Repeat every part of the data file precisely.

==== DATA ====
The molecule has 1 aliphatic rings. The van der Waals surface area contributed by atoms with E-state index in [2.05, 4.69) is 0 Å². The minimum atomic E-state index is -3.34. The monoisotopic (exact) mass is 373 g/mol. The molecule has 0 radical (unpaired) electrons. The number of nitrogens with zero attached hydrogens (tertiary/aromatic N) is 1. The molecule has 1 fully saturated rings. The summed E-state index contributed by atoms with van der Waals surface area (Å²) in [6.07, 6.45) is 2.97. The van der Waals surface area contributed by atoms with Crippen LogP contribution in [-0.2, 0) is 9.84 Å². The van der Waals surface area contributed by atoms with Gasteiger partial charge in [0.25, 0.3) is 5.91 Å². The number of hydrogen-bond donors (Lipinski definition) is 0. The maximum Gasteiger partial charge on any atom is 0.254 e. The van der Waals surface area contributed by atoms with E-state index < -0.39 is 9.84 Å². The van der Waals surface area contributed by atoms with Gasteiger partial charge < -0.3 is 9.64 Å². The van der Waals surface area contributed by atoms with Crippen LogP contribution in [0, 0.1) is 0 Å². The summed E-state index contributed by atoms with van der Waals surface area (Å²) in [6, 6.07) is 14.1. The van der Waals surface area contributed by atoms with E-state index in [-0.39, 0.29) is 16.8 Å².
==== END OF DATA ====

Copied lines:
The molecule has 1 aliphatic rings. The van der Waals surface area contributed by atoms with E-state index in [2.05, 4.69) is 0 Å². The minimum atomic E-state index is -3.34. The monoisotopic (exact) mass is 373 g/mol. The molecule has 0 radical (unpaired) electrons. The number of nitrogens with zero attached hydrogens (tertiary/aromatic N) is 1. The molecule has 1 fully saturated rings. The summed E-state index contributed by atoms with van der Waals surface area (Å²) in [6.07, 6.45) is 2.97. The van der Waals surface area contributed by atoms with Crippen LogP contribution in [-0.2, 0) is 9.84 Å². The van der Waals surface area contributed by atoms with Gasteiger partial charge in [0.25, 0.3) is 5.91 Å². The number of hydrogen-bond donors (Lipinski definition) is 0. The maximum Gasteiger partial charge on any atom is 0.254 e. The van der Waals surface area contributed by atoms with E-state index < -0.39 is 9.84 Å². The van der Waals surface area contributed by atoms with Gasteiger partial charge < -0.3 is 9.64 Å². The van der Waals surface area contributed by atoms with Crippen LogP contribution in [0, 0.1) is 0 Å². The summed E-state index contributed by atoms with van der Waals surface area (Å²) in [6, 6.07) is 14.1. The van der Waals surface area contributed by atoms with E-state index in [-0.39, 0.29) is 16.8 Å².